Weathering Winter Storms in Ocean City

This weekend despite the weather reports which called for cold blustery weather, Theresa and I headed out to coast to camp. I’d like to think we’d would have pulled into the campground at Ocean City regardless of the gear we had with us, but the truth is our willingness to camp is directly proportional to the thermostat in our new trailer. Not sure if I’m older and wiser or older and softer; I expect it’s the latter.

Ocean City State Park

Due to work we got a later start out of town on friday. Traffic on the I-5 corridor is always going to be heavy on a friday but the rain made matters worse. It was well and truly dark be the time we pulled in the park to look for our campsite.

Luckily the spot I had reserved was one of the few that was high enough to be above the standing water. Most of the campground was under a foot of water. Needless to say we had the place pretty much to ourselves. The only sound was the wind tearing through the trees. Felt downright cozy with the furnace and a cup of hot tea.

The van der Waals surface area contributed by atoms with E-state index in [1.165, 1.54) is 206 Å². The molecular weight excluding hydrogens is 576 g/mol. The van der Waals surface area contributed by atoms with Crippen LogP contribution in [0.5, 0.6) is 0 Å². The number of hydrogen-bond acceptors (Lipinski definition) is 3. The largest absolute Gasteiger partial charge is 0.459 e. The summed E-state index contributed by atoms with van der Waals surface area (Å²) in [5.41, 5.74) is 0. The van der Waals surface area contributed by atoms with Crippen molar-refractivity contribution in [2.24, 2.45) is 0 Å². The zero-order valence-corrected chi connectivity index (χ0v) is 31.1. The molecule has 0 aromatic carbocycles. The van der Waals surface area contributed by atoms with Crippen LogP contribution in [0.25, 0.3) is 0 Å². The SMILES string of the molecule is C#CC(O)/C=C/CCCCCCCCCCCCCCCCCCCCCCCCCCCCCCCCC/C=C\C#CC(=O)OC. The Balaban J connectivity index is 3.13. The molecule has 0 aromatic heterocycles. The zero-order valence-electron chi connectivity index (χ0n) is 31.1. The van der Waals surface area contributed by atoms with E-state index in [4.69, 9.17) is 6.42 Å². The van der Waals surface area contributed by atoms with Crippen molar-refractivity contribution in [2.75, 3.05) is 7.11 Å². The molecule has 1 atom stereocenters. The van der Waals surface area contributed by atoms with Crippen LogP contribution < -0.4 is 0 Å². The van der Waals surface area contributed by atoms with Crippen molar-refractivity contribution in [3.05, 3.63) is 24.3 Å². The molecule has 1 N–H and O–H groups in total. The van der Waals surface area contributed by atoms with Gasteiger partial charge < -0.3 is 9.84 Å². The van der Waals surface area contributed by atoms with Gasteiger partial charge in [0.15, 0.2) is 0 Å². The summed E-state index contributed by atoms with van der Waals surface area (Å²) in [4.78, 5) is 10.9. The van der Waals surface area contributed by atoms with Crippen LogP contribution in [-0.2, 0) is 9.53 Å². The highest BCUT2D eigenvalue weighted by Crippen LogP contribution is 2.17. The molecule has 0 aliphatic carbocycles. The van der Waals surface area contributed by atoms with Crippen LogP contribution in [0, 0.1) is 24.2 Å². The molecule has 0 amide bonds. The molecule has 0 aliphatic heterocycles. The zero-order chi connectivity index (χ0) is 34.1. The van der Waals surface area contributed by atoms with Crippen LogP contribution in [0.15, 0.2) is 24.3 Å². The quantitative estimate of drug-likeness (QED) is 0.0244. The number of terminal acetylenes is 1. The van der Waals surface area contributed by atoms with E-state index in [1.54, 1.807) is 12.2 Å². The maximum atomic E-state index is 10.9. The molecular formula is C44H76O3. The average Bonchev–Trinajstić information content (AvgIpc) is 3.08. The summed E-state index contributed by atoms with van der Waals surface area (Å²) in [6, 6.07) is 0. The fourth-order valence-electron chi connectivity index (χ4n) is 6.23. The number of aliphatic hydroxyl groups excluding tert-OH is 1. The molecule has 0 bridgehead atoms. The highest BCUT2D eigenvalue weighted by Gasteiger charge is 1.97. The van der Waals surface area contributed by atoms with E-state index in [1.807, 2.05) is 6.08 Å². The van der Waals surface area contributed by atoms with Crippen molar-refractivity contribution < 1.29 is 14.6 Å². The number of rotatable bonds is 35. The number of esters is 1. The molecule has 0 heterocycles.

Pacific City and Moclips

The next morning we headed north to check out the changes in the area. I was surprised just how much time had past since I had been on this particular bit of coast. Hwy 101 bypasses this area. You have to get on Hwy 109 to access it. Guess that’s why the call it ‘The Hidden Coast.’

Since my last visit the community of Seabrook has sprung up for Seattleites to enjoy the beach. Nice community but well out of my price range, and a little too reminiscent of ‘The Truman Show’ to truly feel like a beach getaway.

Further north we pulled into Pacific Beach and the Moclips area. The buildings here had that weather and authentic feel to them. That and they’ve been around long enough to have some history, such as the story of the Moclips Beach Hotel built in 1905.

It deserves an article all to it’s own and I’m still piecing the story together check back in a couple of days and I should have something to share.

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